Coverage and definitions
The household survey covers those households having at least one member in the age group 16 to 74 years old. Internet access of households refers to the percentage of households that have an internet access, so that anyone in the household could use the internet at home, if so desired, even simply to send an e-mail.
Internet users are defined as all individuals aged 16–74 who had used the internet in the three months prior to the survey. Regular internet users are individuals who used the internet, on average, at least once a week in the three months prior to the survey.
The reference period for this survey was the first quarter of 2014; the survey period was the second quarter in most countries. A special module on cloud computing formed part of the 2014 survey and a module on mobile internet use formed part of the 2012 survey.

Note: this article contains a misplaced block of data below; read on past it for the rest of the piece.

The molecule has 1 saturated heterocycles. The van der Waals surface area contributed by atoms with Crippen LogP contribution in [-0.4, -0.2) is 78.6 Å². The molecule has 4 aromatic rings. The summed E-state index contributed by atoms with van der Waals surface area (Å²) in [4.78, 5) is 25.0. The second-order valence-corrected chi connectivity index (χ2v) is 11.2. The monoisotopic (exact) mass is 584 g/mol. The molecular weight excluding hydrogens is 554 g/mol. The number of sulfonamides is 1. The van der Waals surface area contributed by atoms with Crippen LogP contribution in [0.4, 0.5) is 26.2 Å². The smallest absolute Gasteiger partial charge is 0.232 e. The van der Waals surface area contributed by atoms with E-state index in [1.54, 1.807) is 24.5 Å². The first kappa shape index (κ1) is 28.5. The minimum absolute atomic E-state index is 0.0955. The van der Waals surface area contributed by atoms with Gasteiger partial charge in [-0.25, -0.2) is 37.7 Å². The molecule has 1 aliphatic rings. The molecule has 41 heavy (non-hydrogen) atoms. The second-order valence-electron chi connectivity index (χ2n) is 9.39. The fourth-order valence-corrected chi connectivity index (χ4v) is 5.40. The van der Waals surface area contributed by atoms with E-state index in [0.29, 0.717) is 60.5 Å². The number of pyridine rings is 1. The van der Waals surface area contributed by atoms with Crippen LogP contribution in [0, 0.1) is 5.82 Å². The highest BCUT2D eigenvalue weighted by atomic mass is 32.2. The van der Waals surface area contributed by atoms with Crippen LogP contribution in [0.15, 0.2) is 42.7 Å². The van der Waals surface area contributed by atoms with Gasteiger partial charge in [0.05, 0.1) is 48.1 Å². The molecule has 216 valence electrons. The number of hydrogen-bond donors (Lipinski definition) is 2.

The wired technologies most commonly used to access the internet are divided between broadband and dial-up access over a normal or an ISDN telephone line. Broadband includes digital subscriber lines (DSL) and uses technology that transports data at high speeds. Broadband lines are defined as having a capacity higher than ISDN, meaning equal to or higher than 144 kbit/s. Popular devices to access the internet at home are desktop and portable computers.
Mobile internet usage is defined as using the internet away from home or work on portable computers or handheld devices via mobile phone networks or wireless connections.
Cloud computing services offer internet storage space for saving files, with or without additional possibilities for sharing or editing uploaded files. The survey on ICT usage in households and by individuals addressed the use of cloud services for private purposes.